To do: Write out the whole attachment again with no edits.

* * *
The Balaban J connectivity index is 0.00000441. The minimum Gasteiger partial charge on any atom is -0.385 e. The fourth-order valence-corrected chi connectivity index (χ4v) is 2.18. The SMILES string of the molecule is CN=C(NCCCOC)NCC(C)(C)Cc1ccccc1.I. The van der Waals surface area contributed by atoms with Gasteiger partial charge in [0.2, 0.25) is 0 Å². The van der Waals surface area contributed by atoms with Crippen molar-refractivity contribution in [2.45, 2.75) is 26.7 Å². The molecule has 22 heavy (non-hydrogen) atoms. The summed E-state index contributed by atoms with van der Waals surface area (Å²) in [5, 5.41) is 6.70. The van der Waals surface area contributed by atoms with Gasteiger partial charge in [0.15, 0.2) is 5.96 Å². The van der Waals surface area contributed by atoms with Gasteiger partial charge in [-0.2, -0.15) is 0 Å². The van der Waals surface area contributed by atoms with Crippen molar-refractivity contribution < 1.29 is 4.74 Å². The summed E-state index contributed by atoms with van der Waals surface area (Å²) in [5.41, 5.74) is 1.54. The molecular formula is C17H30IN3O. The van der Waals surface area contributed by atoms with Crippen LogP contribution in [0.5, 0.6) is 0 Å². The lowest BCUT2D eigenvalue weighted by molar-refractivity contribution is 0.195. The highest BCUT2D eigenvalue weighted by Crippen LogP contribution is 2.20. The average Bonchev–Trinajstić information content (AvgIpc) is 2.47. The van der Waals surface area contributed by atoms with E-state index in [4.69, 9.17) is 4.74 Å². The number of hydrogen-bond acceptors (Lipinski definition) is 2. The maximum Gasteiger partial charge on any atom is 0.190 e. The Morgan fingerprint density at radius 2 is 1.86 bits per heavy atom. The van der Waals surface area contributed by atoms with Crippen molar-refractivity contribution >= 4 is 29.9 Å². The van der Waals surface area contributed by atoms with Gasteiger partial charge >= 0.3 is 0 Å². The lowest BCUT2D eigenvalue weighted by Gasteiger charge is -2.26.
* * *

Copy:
The Balaban J connectivity index is 0.00000441. The minimum Gasteiger partial charge on any atom is -0.385 e. The fourth-order valence-corrected chi connectivity index (χ4v) is 2.18. The SMILES string of the molecule is CN=C(NCCCOC)NCC(C)(C)Cc1ccccc1.I. The van der Waals surface area contributed by atoms with Gasteiger partial charge in [0.2, 0.25) is 0 Å². The van der Waals surface area contributed by atoms with Crippen molar-refractivity contribution in [2.45, 2.75) is 26.7 Å². The molecule has 22 heavy (non-hydrogen) atoms. The summed E-state index contributed by atoms with van der Waals surface area (Å²) in [5, 5.41) is 6.70. The van der Waals surface area contributed by atoms with Gasteiger partial charge in [0.15, 0.2) is 5.96 Å². The van der Waals surface area contributed by atoms with Gasteiger partial charge in [-0.2, -0.15) is 0 Å². The van der Waals surface area contributed by atoms with Crippen molar-refractivity contribution < 1.29 is 4.74 Å². The summed E-state index contributed by atoms with van der Waals surface area (Å²) in [5.41, 5.74) is 1.54. The molecular formula is C17H30IN3O. The van der Waals surface area contributed by atoms with Crippen LogP contribution in [0.5, 0.6) is 0 Å². The lowest BCUT2D eigenvalue weighted by molar-refractivity contribution is 0.195. The highest BCUT2D eigenvalue weighted by Crippen LogP contribution is 2.20. The average Bonchev–Trinajstić information content (AvgIpc) is 2.47. The van der Waals surface area contributed by atoms with E-state index in [4.69, 9.17) is 4.74 Å². The number of hydrogen-bond acceptors (Lipinski definition) is 2. The maximum Gasteiger partial charge on any atom is 0.190 e. The Morgan fingerprint density at radius 2 is 1.86 bits per heavy atom. The van der Waals surface area contributed by atoms with Crippen molar-refractivity contribution >= 4 is 29.9 Å². The van der Waals surface area contributed by atoms with Gasteiger partial charge >= 0.3 is 0 Å². The lowest BCUT2D eigenvalue weighted by Gasteiger charge is -2.26.